dc.descriptionResearch Project Technical Completion Report (B-023-ARIZ) For: United States Department of the Interior, Project Dates: 1971-1973. / The work upon which this report is based was supported by federal funds provided by the United States Department of the Interior, as authorized under the Water Research and Development Act of 1978, through Agreement No. 14-31-0001-3556.en_US
dc.description.abstractRainfall and runoff studies initiated by the University of Arizona provide data for three small urban watersheds from 1968 and one rural watershed from 1957 to 1969. These watersheds typify various land use patterns in Tucson, Arizona. Annual precipitation of about 11 inches produces annual runoff, as measured at outflow flumes, ranging from 0.44 inches in depth for the rural watershed and 1.10 to 2.10 inches for the urban watersheds. The runoff is produced by as few as 5 runoff events per year in the rural watershed and 16 to 22 events per year for the urban watersheds. About 60 percent of the rural and 50 to 58 percent of the urban annual runoff events occur in the summer season, as does 55 to 65 percent of the annual volume of measured runoff for both. There is about a four to five-fold increase in average yearly storm runoff volume with urbanization in the Tucson area. Water samples collected on a lumped basis show generally high concentrations of suspended sediment, bacterial loading, and dissolved organics. Initial field treatment and exploratory laboratory studies of treatment methods indicate that three days is an optimal length of time for detention storage of storm runoff, reducing average pollutant concentrations to 62 mg/1 of turbidity, total coliform of 70-3,200 organisms per 100 ml, and 7 mg/1 of chemical oxygen demand. Simple laboratory treatment with alum and polyelectrolyte yielded an 80 percent reduction in COD, 90 percent reduction in bacterial loading, and appreciable clarification of the runoff samples. Multi-purpose urban storm runoff management systems can be developed to control floods while at the same time maintaining water-based linear parks along minor stream channels in semiarid regions. Multi-purpose systems are more economical than the single-purpose systems required to accomplish the same purposes. Further studies are needed to characterize the quality of storm runoff from selected urban land use areas with a view toward on-site control and disposal.en_US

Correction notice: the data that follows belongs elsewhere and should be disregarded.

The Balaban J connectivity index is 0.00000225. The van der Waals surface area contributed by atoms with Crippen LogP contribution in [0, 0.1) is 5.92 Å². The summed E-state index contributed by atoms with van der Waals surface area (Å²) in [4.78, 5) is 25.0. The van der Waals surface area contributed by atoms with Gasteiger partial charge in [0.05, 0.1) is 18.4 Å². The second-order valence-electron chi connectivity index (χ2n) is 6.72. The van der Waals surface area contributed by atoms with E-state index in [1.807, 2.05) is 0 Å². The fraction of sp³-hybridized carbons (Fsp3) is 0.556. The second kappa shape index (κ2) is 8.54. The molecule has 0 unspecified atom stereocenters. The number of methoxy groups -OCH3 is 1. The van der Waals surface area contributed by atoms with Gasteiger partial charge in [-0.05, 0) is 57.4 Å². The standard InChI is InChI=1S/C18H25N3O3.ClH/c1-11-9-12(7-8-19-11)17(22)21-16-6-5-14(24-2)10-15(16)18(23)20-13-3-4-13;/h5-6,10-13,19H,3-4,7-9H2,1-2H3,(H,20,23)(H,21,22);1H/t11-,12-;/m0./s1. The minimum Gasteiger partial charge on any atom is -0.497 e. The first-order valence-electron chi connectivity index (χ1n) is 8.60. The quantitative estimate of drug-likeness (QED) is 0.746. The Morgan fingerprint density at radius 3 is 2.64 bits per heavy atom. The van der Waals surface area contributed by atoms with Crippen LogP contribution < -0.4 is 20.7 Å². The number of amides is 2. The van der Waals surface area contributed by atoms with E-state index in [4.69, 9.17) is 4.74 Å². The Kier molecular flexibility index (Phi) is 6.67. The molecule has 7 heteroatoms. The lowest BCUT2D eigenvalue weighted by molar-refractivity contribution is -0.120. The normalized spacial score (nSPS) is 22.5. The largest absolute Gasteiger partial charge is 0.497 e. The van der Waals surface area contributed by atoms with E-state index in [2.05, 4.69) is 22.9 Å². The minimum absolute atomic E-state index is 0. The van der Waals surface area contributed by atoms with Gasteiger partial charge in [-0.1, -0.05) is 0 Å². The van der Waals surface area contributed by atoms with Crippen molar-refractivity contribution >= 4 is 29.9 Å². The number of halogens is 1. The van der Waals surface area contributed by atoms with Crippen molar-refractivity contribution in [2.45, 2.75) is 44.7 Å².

dc.language.isoen_USen_US
dc.publisherWater Resources Research Center, University of Arizona (Tucson, AZ)en_US
dc.sourceWater Resources Research Center. The University of Arizona.en_US
dc.subjectUrban hydrology -- Arizona -- Tucson.en_US
dc.subjectWater resources development -- Environmental aspects -- Arizona -- Tucson.en_US
dc.subjectUrban runoff -- Arizona -- Tucson.en_US
dc.titleHydrological and Environmental Controls on Water Management in Semiarid Urban Areas -- Phase IIen_US
dc.contributor.departmentWater Resources Research Centeren_US
dc.contributor.departmentWater Resources Research Centeren_US
dc.contributor.departmentDepartment of Civil Engineeringen_US
dc.description.collectioninformationThis item is part of the Water Resources Research Center collection. It was digitized from a physical copy provided by the Water Resources Research Center at The University of Arizona. For more information about items in this collection, please contact the Center, (520) 621-9591 or see http://wrrc.arizona.edu.en_US